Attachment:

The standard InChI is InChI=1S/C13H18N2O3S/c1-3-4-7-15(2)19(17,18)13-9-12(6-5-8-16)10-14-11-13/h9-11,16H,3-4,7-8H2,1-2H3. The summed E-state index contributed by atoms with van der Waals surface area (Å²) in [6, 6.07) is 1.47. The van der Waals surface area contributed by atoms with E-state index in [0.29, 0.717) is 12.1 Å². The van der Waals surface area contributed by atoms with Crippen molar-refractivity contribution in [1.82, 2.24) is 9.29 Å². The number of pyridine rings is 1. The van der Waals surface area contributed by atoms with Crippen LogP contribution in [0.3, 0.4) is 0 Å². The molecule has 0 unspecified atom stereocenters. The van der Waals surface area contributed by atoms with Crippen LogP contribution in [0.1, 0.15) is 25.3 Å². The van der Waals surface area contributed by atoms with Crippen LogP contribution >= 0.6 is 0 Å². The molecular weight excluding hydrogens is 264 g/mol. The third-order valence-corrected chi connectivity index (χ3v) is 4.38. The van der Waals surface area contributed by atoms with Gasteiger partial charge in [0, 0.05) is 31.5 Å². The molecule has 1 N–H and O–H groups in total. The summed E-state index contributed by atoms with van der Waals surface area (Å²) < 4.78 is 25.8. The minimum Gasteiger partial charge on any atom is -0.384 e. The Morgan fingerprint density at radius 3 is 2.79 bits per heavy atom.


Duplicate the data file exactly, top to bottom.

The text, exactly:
The standard InChI is InChI=1S/C13H18N2O3S/c1-3-4-7-15(2)19(17,18)13-9-12(6-5-8-16)10-14-11-13/h9-11,16H,3-4,7-8H2,1-2H3. The summed E-state index contributed by atoms with van der Waals surface area (Å²) in [6, 6.07) is 1.47. The van der Waals surface area contributed by atoms with E-state index in [0.29, 0.717) is 12.1 Å². The van der Waals surface area contributed by atoms with Crippen molar-refractivity contribution in [1.82, 2.24) is 9.29 Å². The number of pyridine rings is 1. The van der Waals surface area contributed by atoms with Crippen LogP contribution in [0.3, 0.4) is 0 Å². The molecule has 0 unspecified atom stereocenters. The van der Waals surface area contributed by atoms with Crippen LogP contribution in [0.1, 0.15) is 25.3 Å². The van der Waals surface area contributed by atoms with Crippen LogP contribution >= 0.6 is 0 Å². The molecular weight excluding hydrogens is 264 g/mol. The third-order valence-corrected chi connectivity index (χ3v) is 4.38. The van der Waals surface area contributed by atoms with Gasteiger partial charge in [0, 0.05) is 31.5 Å². The molecule has 1 N–H and O–H groups in total. The summed E-state index contributed by atoms with van der Waals surface area (Å²) < 4.78 is 25.8. The minimum Gasteiger partial charge on any atom is -0.384 e. The Morgan fingerprint density at radius 3 is 2.79 bits per heavy atom.